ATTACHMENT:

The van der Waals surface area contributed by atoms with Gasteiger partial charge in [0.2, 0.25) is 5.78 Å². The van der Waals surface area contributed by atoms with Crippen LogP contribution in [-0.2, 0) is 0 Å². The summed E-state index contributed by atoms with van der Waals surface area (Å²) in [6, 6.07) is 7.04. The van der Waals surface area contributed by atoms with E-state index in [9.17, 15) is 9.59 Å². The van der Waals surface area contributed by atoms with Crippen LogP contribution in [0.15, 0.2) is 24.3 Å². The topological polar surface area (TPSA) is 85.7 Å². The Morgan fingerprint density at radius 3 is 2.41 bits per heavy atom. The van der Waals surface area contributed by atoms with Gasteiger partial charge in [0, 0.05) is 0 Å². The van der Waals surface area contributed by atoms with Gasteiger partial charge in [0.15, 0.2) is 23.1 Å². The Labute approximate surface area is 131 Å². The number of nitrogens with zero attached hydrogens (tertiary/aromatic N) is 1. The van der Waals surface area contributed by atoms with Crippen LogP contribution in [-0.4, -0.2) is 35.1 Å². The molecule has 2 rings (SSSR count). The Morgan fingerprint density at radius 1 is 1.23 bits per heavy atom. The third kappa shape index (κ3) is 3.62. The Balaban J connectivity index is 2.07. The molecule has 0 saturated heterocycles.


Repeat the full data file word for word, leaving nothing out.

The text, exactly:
The van der Waals surface area contributed by atoms with Gasteiger partial charge in [0.2, 0.25) is 5.78 Å². The van der Waals surface area contributed by atoms with Crippen LogP contribution in [-0.2, 0) is 0 Å². The summed E-state index contributed by atoms with van der Waals surface area (Å²) in [6, 6.07) is 7.04. The van der Waals surface area contributed by atoms with E-state index in [9.17, 15) is 9.59 Å². The van der Waals surface area contributed by atoms with Crippen LogP contribution in [0.15, 0.2) is 24.3 Å². The topological polar surface area (TPSA) is 85.7 Å². The Morgan fingerprint density at radius 3 is 2.41 bits per heavy atom. The van der Waals surface area contributed by atoms with Gasteiger partial charge in [0, 0.05) is 0 Å². The van der Waals surface area contributed by atoms with Gasteiger partial charge in [0.15, 0.2) is 23.1 Å². The Labute approximate surface area is 131 Å². The number of nitrogens with zero attached hydrogens (tertiary/aromatic N) is 1. The van der Waals surface area contributed by atoms with Crippen LogP contribution in [-0.4, -0.2) is 35.1 Å². The molecule has 2 rings (SSSR count). The Morgan fingerprint density at radius 1 is 1.23 bits per heavy atom. The third kappa shape index (κ3) is 3.62. The Balaban J connectivity index is 2.07. The molecule has 0 saturated heterocycles.